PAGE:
Box 1. Possible causes of depression

  • Illness
  • Bereavement
  • Previous history of depression
  • A fall
  • A fracture sustained from a fall
  • Hypothyroidism
  • Parkinson’s disease
  • Dementia
  • A familial history of depression
  • Medications: beta-blockers, anti-hypertensives and sedatives
  • Pain
  • Being widowed
  • Marital separation
  • Persistent relationship trouble
  • Smoking
  • Becoming victim of a criminal act
  • Loneliness
  • Homelessness
  • Unemployment
  • Poverty
  • Alcohol misuse
  • A significant change in personal circumstances, such as retirement, moving house or empty nest syndrome
  • Social isolation
  • Nutritional deficiencies
  • Low physical fitness levels



Table 1. Effects of depression

Fatigue (key symptom)Lack of enjoyment in life (key symptom)General sadness (key symptom)
InsomniaSocial isolationLack of concentration
Poor appetite Decreased self esteem
Weight fluctuations Self harm
Pain Suicidal notions
  Feelings of despair and worthlessness

Source: Mental Health Foundation (2007); Baldwin et al (2003)



Despite the significant problems caused by depression, it is well documented that the illness is poorly diagnosed and insufficiently treated (Louch, 2008). It is frequently encountered in primary care (Gilbody et al, 2003) and should be suspected if any two of the key symptoms or any of the other signs (Table 1) continue for at least two weeks (Mental Health Foundation, 2007).

So why does depression appear to be such a complex condition to diagnose? First, the main rationale for poor diagnosis in those over 65 appears to be due to the fact that emotions are rarely discussed during GP consultations (Sharp and Lipsky, 2002). Second, the typical GP consultation time is too brief for doctors to be able to identify mood problems (Sharp and Lipsky, 2002). Lastly, many GPs receive no extra training in the recognition and management of depressive disorders (Clinical Standards Advisory Group, 2000). These factors may explain why GPs may not detect depression, which suggests that screening aids may be a useful addition to support clinical judgement.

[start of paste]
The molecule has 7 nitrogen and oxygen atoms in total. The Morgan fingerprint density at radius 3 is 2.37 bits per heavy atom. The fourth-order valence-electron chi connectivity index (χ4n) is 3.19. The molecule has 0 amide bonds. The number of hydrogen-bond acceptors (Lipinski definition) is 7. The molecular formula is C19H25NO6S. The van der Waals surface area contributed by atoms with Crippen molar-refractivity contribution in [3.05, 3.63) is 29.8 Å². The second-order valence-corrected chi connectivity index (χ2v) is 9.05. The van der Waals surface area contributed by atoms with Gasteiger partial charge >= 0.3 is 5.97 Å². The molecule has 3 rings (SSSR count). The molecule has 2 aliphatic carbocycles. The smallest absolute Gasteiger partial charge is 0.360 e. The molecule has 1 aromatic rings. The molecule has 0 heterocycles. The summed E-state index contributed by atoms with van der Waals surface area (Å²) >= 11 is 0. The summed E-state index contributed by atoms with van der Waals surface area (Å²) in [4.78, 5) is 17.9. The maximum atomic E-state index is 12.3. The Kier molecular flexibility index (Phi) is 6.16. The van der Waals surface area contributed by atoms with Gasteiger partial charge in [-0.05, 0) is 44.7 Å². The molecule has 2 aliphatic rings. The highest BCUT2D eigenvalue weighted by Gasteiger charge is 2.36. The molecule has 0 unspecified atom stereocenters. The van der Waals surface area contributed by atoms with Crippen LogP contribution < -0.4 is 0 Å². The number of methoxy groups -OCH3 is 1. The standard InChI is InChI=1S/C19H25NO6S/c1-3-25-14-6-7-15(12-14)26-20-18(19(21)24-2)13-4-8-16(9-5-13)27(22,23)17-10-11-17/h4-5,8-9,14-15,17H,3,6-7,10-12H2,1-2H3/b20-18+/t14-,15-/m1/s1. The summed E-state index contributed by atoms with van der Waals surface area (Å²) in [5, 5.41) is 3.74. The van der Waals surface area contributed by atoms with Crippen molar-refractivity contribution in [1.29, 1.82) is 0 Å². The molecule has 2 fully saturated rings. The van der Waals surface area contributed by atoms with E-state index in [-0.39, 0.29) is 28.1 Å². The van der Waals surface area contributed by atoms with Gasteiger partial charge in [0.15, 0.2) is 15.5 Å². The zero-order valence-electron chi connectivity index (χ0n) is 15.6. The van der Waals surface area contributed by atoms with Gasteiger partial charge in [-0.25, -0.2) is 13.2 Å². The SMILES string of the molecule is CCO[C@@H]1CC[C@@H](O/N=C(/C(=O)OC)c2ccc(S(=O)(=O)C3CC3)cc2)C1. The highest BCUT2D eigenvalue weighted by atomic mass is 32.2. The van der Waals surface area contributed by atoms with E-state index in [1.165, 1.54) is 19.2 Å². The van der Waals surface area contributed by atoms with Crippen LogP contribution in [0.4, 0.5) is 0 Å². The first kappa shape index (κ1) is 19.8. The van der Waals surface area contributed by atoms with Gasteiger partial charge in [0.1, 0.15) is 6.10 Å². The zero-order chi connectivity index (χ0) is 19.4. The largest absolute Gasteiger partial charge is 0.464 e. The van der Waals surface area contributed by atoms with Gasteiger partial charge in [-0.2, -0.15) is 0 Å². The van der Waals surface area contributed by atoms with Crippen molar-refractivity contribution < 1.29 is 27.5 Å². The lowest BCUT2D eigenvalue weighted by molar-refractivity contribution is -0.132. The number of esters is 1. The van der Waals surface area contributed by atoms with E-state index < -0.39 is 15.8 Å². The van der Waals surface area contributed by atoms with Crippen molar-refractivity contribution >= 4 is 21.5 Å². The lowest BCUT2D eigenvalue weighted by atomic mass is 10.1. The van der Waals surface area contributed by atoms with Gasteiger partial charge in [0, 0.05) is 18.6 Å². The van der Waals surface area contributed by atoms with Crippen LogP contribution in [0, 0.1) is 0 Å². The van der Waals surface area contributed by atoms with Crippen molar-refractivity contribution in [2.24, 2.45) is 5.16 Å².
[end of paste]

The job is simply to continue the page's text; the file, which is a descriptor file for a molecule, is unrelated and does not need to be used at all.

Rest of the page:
The literature review identified the prognosis of depression as extremely unfavourable. One longitudinal study on older patients with depression highlighted that almost 75% had died or had a long term, severe illness within the subsequent three years of onset of the mental illness (Denihan et al, 2000). This is a substantial figure, which highlights the poor outlook for undiagnosed people and again supports the use of a screening tool.

In addition, depression is known to increase disability, whether it is mild or major (NICE, 2009). This is a key point, as an increase in disability can affect people in numerous ways, for example, it could increase the length of time taken to rehabilitate following a fall purely as a result of depression. Furthermore, the suicide rate is one of the highest in older people, of which depression is the leading cause (Mental Health Foundation, 2007). Depression is therefore considered to be a significant, disabling illness that has an extremely detrimental impact on individuals, affecting multiple aspects of life, and carries the risk of incomplete recovery.


The five screening tools that were cited most frequently for patients with normal cognitive function are shown in Box 2.

A disadvantage of these tools is that they are self completed; a National Statistics report (2003) suggested that patients from lower socioeconomic groups underestimate symptoms associated with depression when completing self assessment questionnaires.